The angular velocity of the annual motion of the Sun along the ecliptic is
ω = (360 / 365.25) = 0.986 ° / day.
Near the vernal equinox, when the Sun rises at the North Pole, this velocity will have a vertical component equal to
ωv = ω sin ε = 0.393 ° / day.
Here ε is the angle of inclination of the equator to the ecliptic, equal to 23.5 °. Considering that the angular diameter of the Sun at the vernal equinox is 32 ′ or 0.53 °, it turns out that the sunrise at the North Pole will stretch for 1.357 days, or 1 day and 8.6 hours.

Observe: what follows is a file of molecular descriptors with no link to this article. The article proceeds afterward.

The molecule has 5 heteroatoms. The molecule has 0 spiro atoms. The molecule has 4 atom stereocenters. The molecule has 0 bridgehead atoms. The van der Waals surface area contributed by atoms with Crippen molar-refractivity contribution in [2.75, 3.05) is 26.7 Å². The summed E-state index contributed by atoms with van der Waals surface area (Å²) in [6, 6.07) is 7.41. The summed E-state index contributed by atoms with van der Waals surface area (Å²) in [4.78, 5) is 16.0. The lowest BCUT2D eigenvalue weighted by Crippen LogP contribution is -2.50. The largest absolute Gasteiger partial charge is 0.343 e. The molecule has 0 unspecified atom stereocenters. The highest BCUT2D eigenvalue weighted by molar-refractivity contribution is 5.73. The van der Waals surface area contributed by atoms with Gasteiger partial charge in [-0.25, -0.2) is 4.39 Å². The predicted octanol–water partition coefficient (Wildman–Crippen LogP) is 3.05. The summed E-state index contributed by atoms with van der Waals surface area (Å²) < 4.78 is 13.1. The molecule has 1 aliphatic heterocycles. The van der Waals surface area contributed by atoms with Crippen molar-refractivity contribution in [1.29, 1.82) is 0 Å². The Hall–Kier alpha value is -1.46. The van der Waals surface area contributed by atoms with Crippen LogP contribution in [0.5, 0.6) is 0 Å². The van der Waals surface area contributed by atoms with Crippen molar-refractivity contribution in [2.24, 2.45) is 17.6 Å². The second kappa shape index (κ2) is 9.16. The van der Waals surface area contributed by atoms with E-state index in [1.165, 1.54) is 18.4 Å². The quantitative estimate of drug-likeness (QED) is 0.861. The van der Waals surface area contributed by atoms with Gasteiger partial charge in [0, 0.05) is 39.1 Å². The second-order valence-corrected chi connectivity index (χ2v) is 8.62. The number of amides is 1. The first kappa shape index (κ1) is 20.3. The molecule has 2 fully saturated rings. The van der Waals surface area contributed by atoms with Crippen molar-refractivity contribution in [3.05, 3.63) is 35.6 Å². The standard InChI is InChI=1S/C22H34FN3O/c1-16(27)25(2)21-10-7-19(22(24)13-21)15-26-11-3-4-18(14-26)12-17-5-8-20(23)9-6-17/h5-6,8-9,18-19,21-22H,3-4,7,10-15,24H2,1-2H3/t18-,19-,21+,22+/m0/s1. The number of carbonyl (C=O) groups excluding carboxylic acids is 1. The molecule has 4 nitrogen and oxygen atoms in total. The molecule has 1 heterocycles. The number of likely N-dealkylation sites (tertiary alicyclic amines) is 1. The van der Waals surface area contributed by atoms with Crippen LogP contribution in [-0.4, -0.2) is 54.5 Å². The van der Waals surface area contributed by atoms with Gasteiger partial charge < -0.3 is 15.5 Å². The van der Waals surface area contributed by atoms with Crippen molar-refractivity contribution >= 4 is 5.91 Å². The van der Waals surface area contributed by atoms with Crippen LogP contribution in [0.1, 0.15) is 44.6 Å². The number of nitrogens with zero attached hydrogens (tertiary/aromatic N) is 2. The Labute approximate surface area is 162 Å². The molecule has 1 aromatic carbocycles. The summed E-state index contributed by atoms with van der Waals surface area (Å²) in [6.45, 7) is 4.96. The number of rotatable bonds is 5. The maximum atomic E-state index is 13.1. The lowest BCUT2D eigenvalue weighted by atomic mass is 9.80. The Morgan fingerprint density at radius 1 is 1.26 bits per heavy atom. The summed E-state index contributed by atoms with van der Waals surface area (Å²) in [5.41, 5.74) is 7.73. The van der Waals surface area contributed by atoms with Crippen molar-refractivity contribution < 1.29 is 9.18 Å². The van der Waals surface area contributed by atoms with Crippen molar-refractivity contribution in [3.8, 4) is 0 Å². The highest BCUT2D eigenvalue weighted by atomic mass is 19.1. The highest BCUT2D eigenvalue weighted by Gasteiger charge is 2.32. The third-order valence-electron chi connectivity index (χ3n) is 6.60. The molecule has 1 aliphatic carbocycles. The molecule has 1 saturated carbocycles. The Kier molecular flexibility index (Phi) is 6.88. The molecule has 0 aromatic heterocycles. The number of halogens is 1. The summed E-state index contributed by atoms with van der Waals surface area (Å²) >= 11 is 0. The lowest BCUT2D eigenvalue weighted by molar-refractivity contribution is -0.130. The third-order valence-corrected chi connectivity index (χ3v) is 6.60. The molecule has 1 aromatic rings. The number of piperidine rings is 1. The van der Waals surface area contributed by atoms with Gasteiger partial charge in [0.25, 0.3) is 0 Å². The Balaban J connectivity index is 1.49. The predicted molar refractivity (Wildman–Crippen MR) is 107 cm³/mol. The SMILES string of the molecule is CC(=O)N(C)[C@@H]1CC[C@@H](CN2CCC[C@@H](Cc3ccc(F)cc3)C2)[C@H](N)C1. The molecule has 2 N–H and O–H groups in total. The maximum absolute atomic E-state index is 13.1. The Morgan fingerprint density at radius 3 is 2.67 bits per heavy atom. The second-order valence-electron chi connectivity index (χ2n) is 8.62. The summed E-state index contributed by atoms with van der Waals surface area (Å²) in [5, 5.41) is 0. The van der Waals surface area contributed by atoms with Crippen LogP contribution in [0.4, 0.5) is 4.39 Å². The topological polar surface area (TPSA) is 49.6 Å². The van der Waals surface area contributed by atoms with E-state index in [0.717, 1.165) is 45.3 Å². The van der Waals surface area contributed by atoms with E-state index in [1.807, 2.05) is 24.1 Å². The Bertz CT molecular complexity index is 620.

The moon will rise much faster. Its average angular velocity is
Ω = (360 / 27.32) = 13.177 ° / day,
Ωv = Ω sin ε = 5.254 ° / day,
and with an average angular diameter of 31 ‘, the sunrise will last 2.36 hours, which is very little by “polar standards”
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